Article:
Neosphaleroptera nubilana

Author: (Hübner, 1799)

Species Overview:

Adult: 12-15 mm wingspan; forewings fuscous-brown, irrorate with whitish; markings dark fuscous brown, obscure in males; hindwings fuscous-brown.
Larva: head yellowish brown; prothoracic plate brownish green, sometimes dotted with black; abdomen translucent, light green; pinacula concolorous with abdomen; anal plate green; thoracic legs and prolegs whitish green.
Pupa: black; in the larval habitation.

Taxonomic Description:


N. nubilana male 1
N. nubilana male 2
External characters: Antenna simple, stouter than in females, fuscous, weakly annulate with white. Costa of forewing curved outwards, apex rounded. Ground colour fuscous-brown, sparsely irrorate with whitish; markings obscure, dark fuscous-brown; cilia dark grey. Hindwing fuscous-brown; cilia greyish (Bradley et al., 1973).

male genitalia N. nubilana
Genitalia: Uncus strong, minutely spined except for basal lobes, tapering apically; gnathos simple; vinculum simple, slender; socii large. Valva fairly broad, with non-angulate sacculus provided with subterminal process of ventral edge; transtilla band-shaped with small median prominence; juxta broad with short lobes. Aedeagus curved, with series of dents on wall of apical end.


N. nubilana female 1
N. nubilana female 2
External characters: Forewing ground colour as in male, heavily irrorate with whitish, sparsely strigulated with fuscous; markings comparatively distinct, dark fuscous-brown; sub-basal fascia obliterate towards dorsum; inner margin of median fascia shallowly sinuous; a thick irregular stria emitted from pre-apical spot or suffusion and extending to tornal area. Hindwing as in male.

female genitalia N. nubilana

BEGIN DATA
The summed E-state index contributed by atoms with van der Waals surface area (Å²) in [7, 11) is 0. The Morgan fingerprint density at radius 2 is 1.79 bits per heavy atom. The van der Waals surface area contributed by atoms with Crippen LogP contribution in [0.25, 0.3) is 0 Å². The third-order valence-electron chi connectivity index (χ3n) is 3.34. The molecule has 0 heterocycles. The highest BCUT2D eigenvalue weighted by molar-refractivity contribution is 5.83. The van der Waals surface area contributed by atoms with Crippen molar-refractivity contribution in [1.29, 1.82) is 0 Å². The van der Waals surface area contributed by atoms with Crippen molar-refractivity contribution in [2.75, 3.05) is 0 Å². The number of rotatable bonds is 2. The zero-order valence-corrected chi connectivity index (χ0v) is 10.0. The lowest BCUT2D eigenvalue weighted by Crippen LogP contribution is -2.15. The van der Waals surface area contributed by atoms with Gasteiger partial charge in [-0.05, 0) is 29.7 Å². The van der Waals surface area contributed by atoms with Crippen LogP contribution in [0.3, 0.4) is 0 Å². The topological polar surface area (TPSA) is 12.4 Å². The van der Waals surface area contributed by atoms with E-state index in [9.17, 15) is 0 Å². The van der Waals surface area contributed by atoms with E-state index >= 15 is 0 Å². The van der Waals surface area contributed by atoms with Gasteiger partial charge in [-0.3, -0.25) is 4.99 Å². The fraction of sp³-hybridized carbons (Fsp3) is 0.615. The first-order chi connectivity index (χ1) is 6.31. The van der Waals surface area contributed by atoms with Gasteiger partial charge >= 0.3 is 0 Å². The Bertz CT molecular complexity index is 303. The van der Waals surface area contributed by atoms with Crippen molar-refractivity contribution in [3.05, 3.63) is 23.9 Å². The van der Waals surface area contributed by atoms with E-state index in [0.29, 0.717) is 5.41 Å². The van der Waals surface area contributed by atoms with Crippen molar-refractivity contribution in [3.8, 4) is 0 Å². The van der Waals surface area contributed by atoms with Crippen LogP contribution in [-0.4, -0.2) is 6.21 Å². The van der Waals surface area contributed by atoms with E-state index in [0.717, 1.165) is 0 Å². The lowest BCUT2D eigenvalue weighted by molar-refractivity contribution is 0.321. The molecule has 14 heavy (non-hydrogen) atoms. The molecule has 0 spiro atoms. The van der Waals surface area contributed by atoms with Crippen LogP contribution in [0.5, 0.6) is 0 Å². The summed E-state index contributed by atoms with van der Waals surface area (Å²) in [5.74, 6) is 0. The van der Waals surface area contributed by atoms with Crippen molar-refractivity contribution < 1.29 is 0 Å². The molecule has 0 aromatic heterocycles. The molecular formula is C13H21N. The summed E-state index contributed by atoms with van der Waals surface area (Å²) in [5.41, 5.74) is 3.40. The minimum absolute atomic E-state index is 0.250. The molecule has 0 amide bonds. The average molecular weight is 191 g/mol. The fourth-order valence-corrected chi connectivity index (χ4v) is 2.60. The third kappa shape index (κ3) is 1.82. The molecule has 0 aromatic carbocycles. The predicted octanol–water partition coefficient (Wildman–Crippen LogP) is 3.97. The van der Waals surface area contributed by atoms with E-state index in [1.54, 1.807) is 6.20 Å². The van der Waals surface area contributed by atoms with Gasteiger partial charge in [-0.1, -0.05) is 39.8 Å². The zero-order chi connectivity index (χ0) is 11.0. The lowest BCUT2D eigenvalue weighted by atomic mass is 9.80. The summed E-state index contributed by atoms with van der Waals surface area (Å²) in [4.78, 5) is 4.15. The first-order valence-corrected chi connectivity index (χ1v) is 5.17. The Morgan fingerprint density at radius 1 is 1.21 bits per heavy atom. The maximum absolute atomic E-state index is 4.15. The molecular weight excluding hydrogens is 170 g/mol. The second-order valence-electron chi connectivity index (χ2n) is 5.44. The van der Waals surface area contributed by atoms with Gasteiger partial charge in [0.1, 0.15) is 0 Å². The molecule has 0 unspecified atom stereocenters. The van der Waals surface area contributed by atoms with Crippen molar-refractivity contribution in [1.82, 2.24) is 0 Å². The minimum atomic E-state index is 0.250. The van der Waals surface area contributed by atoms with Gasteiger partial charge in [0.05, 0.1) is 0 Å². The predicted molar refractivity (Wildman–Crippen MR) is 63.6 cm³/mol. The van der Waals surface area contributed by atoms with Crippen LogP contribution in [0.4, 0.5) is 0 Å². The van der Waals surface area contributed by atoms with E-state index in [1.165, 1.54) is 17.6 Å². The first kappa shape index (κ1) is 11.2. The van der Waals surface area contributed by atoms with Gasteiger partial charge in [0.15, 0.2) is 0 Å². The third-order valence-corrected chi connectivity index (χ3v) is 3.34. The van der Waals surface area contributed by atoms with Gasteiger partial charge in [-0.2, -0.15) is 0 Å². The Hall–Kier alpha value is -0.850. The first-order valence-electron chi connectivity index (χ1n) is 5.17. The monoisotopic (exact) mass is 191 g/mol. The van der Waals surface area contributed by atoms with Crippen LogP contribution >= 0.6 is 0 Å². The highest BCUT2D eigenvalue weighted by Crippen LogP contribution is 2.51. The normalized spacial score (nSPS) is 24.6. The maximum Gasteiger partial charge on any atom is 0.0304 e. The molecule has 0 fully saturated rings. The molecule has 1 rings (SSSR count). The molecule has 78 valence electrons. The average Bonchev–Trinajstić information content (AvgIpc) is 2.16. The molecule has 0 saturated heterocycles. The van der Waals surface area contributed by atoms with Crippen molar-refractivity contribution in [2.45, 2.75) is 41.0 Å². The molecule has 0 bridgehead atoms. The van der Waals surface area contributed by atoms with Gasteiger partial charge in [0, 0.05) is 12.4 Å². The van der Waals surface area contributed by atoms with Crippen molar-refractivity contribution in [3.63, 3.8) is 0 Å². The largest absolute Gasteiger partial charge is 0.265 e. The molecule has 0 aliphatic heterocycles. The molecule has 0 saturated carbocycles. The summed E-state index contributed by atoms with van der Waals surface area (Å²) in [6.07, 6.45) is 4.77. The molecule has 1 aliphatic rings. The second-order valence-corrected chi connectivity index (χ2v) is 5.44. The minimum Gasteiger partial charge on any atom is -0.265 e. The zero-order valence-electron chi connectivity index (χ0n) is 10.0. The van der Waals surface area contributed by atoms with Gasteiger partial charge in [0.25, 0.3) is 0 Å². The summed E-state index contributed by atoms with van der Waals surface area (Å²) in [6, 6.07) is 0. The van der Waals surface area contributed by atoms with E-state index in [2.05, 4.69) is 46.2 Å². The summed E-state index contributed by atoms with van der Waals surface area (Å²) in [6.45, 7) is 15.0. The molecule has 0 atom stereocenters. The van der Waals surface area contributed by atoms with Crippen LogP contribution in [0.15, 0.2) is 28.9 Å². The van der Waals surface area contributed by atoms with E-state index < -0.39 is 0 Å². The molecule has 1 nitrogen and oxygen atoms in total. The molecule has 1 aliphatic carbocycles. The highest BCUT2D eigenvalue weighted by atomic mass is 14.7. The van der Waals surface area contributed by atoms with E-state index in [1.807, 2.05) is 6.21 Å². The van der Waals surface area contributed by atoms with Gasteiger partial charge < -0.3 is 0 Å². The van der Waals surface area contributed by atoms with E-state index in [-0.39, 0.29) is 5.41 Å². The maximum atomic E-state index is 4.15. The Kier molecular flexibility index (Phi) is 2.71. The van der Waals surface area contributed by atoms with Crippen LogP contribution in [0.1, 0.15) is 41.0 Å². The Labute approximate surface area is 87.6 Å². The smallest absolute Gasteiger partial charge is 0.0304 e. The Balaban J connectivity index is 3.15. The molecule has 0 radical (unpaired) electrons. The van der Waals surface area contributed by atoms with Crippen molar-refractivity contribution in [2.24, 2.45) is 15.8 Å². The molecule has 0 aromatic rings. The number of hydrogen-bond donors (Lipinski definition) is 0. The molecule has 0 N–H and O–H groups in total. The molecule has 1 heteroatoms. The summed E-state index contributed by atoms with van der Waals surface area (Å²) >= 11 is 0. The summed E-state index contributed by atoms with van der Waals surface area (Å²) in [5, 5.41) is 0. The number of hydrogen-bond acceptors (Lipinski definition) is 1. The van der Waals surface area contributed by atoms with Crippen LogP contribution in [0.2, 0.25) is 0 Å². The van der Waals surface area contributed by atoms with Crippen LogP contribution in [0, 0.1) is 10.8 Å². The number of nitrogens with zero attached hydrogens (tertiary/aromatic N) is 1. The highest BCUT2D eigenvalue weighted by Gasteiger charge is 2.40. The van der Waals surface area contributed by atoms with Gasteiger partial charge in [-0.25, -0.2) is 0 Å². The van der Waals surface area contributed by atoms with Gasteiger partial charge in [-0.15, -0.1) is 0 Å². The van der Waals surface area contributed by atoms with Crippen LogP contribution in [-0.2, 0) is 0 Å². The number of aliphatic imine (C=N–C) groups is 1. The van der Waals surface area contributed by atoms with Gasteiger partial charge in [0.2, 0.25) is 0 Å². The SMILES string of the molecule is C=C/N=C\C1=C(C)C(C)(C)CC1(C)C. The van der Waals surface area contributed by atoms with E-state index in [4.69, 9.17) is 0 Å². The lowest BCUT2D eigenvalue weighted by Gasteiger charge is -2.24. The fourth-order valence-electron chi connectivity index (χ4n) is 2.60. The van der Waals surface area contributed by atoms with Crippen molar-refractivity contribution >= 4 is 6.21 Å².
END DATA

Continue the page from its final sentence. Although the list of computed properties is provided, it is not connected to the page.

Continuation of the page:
Genitalia: Papilla analis wide, clothed with long hairs; sterigma cup-shaped, with distinct antevaginal part and proximal prominences; a small ventral sclerite fused with sterigma; ductus seminalis situated medially on very short ductus bursae; corpus bursae small; signum reduced to indistinct group of spines.


Moths fly in July and are often found in hawthorn and blackthorn hedges, quickly flying back into the bushes when disturbed. The male flies around the food plant in sunshine by day and during the evening, and is joined by the female towards dusk. There is only one generation yearly.
Larvae can be found in spun shoots, drawing the leaves together and feeding in the heart. They overwinter in an early instar and recommence feeding in the spring. Pupation takes place in the larval habitation, in June (Bradley et al., 1973).

Host plants:

Crataegus, Prunus, Malus, Pyrus, Betula.


This species is generally not an important fruitpest. Crataegus is its primary host, but it was also recorded from pear, apricot, plum and apple. Larvae can be found in spun shoots, drawing the leaves together and feeding in the heart.
Hohn, 1988, mentiones it as an occasional pest of apple, having caused considerable yield losses in apple in the cantons of Zurich and Lucerne, Switzerland, in 1986.


Europe from England and Sweden to the Mediterranean, Asia Minor and Western Russia.


Pheromone unknown.


Z 5-10Ac (Arn et al., 1986a)

Cnephasia ecullyana Réal

According to Nässig and Thomas, 1991, there is a considerable taxonomic confusion in the older literature prior to 1950, because the externally similar Cnephasiini species Cnephasia ecullyana Réal was confounded with Neosphaleroptera nubilana.
There is however a reliable character to identify Neosphaleroptera nubilana from Cnephasia ecullyana without dissection: on the forewings of Cnephasia moths there is a scale dimorphism of slightly erect, enlarged, dark, spatulate scales mixed under the normal wing scales in bands along the fasciae [erect spatulate scales]. (Arrows indicate the erect large scales on the forewing; large arrows indicate the double row in the centre of the forewing, small arrows indicate additional groups along other fasciae).